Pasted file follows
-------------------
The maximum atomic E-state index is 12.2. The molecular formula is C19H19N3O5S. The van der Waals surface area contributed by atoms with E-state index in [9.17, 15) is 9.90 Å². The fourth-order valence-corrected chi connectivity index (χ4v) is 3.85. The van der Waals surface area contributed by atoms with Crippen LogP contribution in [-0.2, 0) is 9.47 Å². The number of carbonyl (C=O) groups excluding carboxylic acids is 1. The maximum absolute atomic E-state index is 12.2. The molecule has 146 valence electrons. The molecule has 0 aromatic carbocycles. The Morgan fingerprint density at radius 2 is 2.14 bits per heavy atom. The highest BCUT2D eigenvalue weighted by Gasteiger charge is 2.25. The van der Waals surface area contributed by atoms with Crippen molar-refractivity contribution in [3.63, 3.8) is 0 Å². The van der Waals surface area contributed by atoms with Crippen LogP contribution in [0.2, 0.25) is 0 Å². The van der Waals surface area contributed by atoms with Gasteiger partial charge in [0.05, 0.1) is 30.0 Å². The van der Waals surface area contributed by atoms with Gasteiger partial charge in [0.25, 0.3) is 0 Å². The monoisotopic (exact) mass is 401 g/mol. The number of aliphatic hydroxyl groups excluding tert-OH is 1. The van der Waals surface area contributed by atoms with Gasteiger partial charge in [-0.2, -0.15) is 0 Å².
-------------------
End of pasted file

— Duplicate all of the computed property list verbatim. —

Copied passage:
The maximum atomic E-state index is 12.2. The molecular formula is C19H19N3O5S. The van der Waals surface area contributed by atoms with E-state index in [9.17, 15) is 9.90 Å². The fourth-order valence-corrected chi connectivity index (χ4v) is 3.85. The van der Waals surface area contributed by atoms with Crippen LogP contribution in [-0.2, 0) is 9.47 Å². The number of carbonyl (C=O) groups excluding carboxylic acids is 1. The maximum absolute atomic E-state index is 12.2. The molecule has 146 valence electrons. The molecule has 0 aromatic carbocycles. The Morgan fingerprint density at radius 2 is 2.14 bits per heavy atom. The highest BCUT2D eigenvalue weighted by Gasteiger charge is 2.25. The van der Waals surface area contributed by atoms with Crippen molar-refractivity contribution in [3.63, 3.8) is 0 Å². The van der Waals surface area contributed by atoms with Crippen LogP contribution in [0.2, 0.25) is 0 Å². The van der Waals surface area contributed by atoms with Gasteiger partial charge in [0.05, 0.1) is 30.0 Å². The van der Waals surface area contributed by atoms with Gasteiger partial charge in [0.25, 0.3) is 0 Å². The monoisotopic (exact) mass is 401 g/mol. The number of aliphatic hydroxyl groups excluding tert-OH is 1. The van der Waals surface area contributed by atoms with Gasteiger partial charge in [-0.2, -0.15) is 0 Å².